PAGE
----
Alex isn’t into it. I like that he’s anti-hero in the sense that. . . and I wanted to play around with from the beginning. . . that it’s a real guy, who actually doesn’t like it. He’s against the system, wants out of Vega. I didn’t want him to be a hero straight away like, bam . . . He fails. He has issues with his life, and he has father issues, and abandonment issues. Things you can read on his face and in his voice and who he is.

IMG_6559Roxanne McKee was passionate in her love of leading lady Claire Riesen, demonstrating a understanding of the part that shone through in all of her answers.

For me, this has been a fantastic character, because I knew from the beginning. . . see, I read all the episodes, so I knew the arc. And I didn’t want to go in all guns blazing and just be ‘right, I am strong, I am woman, and I am hard, and I am this, and I am that, and I am smart, and I am educated.’ I wanted people to understand that women, men, we’re all multifaceted, and Claire is strong and she’s vulnerable. And I don’t think there’s anything weak in showing vulnerability. In fact, the thing I like about Claire is that she was really innocent to begin with, and then these great troubles manifested themselves and she had to deal with them head-on. And because she’s so educated, and because she’s a tough cookie, she dealt with them, I think, in a fantastic way and everything’s been really challenging for her. I think the audience will identify with her and certainly females will identify with her, because she isn’t afraid to be whatever she is in that moment.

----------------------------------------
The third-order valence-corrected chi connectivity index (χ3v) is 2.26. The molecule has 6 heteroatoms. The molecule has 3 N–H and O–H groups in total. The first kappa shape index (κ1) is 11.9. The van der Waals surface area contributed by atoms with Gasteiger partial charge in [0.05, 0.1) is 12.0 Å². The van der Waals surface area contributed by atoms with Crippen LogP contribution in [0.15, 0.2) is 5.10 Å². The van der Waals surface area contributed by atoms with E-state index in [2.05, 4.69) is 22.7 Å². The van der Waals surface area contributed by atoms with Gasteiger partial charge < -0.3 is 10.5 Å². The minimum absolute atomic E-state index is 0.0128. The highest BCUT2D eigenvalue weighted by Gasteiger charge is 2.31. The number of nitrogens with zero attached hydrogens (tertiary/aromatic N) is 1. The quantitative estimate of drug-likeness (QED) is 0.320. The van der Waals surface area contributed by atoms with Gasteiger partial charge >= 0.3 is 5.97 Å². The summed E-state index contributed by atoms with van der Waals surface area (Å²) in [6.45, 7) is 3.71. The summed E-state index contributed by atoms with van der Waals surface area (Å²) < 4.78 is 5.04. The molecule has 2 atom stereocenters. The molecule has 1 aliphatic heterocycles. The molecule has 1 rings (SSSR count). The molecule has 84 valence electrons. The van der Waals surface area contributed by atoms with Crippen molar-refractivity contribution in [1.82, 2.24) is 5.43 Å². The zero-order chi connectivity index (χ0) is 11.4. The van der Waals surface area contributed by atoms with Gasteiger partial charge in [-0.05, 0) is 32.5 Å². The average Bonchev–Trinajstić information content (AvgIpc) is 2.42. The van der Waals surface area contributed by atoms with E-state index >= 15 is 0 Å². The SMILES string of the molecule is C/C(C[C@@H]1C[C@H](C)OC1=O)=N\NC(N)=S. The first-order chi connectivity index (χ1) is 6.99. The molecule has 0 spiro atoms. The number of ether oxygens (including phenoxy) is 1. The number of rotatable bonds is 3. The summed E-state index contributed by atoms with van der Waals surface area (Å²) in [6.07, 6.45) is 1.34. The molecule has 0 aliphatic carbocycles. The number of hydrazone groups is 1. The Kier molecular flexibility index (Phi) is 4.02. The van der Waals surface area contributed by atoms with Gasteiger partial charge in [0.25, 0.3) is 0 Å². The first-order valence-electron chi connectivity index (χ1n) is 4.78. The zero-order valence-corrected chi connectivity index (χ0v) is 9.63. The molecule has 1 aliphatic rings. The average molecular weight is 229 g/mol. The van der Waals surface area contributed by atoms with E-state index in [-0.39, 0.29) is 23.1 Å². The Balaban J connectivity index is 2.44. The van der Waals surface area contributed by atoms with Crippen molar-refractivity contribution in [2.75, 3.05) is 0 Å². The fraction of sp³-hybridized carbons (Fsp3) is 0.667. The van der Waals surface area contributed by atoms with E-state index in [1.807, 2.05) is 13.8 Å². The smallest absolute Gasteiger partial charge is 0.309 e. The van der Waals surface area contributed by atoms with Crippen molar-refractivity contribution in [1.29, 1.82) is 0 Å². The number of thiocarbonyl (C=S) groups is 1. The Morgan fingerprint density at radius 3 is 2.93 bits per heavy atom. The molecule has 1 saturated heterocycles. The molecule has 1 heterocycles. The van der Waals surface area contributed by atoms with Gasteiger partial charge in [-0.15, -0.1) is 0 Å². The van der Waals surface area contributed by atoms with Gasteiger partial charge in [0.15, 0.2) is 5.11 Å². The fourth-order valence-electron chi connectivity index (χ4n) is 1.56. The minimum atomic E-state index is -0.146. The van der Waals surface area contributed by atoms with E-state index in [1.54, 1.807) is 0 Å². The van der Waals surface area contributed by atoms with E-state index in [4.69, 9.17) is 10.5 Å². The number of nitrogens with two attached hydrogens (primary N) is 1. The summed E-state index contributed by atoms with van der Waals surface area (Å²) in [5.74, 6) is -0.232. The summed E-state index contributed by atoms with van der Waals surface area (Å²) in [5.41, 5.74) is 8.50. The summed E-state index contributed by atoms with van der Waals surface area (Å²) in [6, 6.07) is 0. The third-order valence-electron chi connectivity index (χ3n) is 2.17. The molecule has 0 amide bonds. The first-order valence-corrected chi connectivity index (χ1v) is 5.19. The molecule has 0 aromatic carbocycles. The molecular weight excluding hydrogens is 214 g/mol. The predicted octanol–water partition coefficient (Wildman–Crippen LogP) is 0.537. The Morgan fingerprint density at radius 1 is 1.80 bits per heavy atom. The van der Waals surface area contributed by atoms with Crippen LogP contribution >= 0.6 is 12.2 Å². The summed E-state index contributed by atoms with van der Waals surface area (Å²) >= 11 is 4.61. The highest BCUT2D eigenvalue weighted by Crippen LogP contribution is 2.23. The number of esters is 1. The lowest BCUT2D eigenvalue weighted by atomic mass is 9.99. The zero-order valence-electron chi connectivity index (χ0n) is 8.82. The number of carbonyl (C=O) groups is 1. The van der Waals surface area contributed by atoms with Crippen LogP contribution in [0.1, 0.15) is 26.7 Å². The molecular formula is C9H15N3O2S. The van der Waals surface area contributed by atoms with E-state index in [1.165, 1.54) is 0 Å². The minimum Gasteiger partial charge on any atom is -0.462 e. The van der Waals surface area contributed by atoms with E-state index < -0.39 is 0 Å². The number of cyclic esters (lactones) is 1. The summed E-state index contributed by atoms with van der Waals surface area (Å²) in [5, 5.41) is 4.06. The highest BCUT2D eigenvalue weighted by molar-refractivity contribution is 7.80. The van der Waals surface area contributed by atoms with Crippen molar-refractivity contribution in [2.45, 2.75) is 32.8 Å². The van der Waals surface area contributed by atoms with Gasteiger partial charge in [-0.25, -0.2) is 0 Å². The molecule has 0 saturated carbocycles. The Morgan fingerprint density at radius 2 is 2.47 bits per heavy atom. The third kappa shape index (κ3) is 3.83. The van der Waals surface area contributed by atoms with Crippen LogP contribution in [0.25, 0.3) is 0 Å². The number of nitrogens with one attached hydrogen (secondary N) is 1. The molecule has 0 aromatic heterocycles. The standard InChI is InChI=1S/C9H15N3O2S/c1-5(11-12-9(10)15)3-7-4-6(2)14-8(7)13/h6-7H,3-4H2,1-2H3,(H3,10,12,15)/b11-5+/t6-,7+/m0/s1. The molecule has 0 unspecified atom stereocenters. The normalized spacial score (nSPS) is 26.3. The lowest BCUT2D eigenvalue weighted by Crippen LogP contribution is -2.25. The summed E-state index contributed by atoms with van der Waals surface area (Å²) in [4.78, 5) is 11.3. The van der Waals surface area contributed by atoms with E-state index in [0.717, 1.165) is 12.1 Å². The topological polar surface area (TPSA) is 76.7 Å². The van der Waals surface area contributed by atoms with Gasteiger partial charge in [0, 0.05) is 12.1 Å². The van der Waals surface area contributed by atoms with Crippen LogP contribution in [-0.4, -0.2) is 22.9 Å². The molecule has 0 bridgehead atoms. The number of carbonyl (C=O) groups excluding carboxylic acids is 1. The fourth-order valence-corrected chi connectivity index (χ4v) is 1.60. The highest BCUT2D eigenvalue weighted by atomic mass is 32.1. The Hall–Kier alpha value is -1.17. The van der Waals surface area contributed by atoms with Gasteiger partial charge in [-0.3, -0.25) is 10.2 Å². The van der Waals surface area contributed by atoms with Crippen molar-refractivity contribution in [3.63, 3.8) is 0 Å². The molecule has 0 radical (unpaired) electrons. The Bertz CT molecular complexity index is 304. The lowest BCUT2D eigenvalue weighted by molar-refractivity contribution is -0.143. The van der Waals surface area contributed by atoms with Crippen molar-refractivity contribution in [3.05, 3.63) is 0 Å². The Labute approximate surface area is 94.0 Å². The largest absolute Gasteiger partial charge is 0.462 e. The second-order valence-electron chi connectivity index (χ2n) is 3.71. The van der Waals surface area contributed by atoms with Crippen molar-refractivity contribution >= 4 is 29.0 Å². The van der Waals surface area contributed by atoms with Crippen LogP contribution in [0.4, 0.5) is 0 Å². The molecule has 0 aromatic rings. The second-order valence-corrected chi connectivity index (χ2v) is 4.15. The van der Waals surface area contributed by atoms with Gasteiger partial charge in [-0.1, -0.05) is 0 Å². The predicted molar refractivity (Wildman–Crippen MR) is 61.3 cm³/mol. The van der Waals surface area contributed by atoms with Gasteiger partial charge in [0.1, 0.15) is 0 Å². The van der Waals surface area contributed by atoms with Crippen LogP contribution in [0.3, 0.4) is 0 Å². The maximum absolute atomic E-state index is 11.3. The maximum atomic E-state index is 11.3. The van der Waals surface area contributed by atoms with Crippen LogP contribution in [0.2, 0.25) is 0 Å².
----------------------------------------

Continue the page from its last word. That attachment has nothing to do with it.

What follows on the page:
Tom Wisdom spoke similarly highly of his own character, touching on how he feels Michael’s motivations have shifted since the series began.